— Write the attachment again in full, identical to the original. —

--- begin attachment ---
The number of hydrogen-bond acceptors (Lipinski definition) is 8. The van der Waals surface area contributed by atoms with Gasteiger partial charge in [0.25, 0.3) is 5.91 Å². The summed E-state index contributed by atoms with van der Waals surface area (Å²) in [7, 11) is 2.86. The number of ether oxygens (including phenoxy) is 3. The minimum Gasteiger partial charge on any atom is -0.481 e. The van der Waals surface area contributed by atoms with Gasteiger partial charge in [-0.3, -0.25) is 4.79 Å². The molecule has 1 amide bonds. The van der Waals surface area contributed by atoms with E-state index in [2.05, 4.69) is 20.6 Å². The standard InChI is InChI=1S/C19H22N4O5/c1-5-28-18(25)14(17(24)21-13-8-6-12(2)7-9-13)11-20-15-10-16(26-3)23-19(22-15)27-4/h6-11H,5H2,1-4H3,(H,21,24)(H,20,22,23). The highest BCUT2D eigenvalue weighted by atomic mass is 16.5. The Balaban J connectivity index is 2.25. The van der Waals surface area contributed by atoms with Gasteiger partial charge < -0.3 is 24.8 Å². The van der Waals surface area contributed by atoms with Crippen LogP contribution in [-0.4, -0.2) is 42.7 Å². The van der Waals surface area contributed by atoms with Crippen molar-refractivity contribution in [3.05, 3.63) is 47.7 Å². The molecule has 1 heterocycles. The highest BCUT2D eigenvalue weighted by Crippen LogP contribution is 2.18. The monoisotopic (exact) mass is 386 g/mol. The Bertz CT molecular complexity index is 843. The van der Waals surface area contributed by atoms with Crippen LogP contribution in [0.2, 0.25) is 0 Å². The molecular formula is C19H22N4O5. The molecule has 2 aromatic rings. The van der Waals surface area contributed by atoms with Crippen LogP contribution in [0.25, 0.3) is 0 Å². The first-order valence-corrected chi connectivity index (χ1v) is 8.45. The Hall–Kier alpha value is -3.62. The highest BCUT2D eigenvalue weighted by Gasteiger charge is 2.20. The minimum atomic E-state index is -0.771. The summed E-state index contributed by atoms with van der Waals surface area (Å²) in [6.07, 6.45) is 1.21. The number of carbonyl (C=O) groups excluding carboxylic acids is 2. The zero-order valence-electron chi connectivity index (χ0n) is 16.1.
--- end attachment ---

The number of hydrogen-bond acceptors (Lipinski definition) is 8. The van der Waals surface area contributed by atoms with Gasteiger partial charge in [0.25, 0.3) is 5.91 Å². The summed E-state index contributed by atoms with van der Waals surface area (Å²) in [7, 11) is 2.86. The number of ether oxygens (including phenoxy) is 3. The minimum Gasteiger partial charge on any atom is -0.481 e. The van der Waals surface area contributed by atoms with Gasteiger partial charge in [-0.3, -0.25) is 4.79 Å². The molecule has 1 amide bonds. The van der Waals surface area contributed by atoms with E-state index in [2.05, 4.69) is 20.6 Å². The standard InChI is InChI=1S/C19H22N4O5/c1-5-28-18(25)14(17(24)21-13-8-6-12(2)7-9-13)11-20-15-10-16(26-3)23-19(22-15)27-4/h6-11H,5H2,1-4H3,(H,21,24)(H,20,22,23). The highest BCUT2D eigenvalue weighted by atomic mass is 16.5. The Balaban J connectivity index is 2.25. The van der Waals surface area contributed by atoms with Gasteiger partial charge < -0.3 is 24.8 Å². The van der Waals surface area contributed by atoms with Crippen LogP contribution in [-0.4, -0.2) is 42.7 Å². The van der Waals surface area contributed by atoms with Crippen molar-refractivity contribution in [3.05, 3.63) is 47.7 Å². The molecule has 1 heterocycles. The highest BCUT2D eigenvalue weighted by Crippen LogP contribution is 2.18. The monoisotopic (exact) mass is 386 g/mol. The Bertz CT molecular complexity index is 843. The van der Waals surface area contributed by atoms with Crippen LogP contribution in [0.2, 0.25) is 0 Å². The molecular formula is C19H22N4O5. The molecule has 2 aromatic rings. The van der Waals surface area contributed by atoms with Crippen LogP contribution in [0.25, 0.3) is 0 Å². The first-order valence-corrected chi connectivity index (χ1v) is 8.45. The Hall–Kier alpha value is -3.62. The highest BCUT2D eigenvalue weighted by Gasteiger charge is 2.20. The minimum atomic E-state index is -0.771. The summed E-state index contributed by atoms with van der Waals surface area (Å²) in [6.07, 6.45) is 1.21. The number of carbonyl (C=O) groups excluding carboxylic acids is 2. The zero-order valence-electron chi connectivity index (χ0n) is 16.1.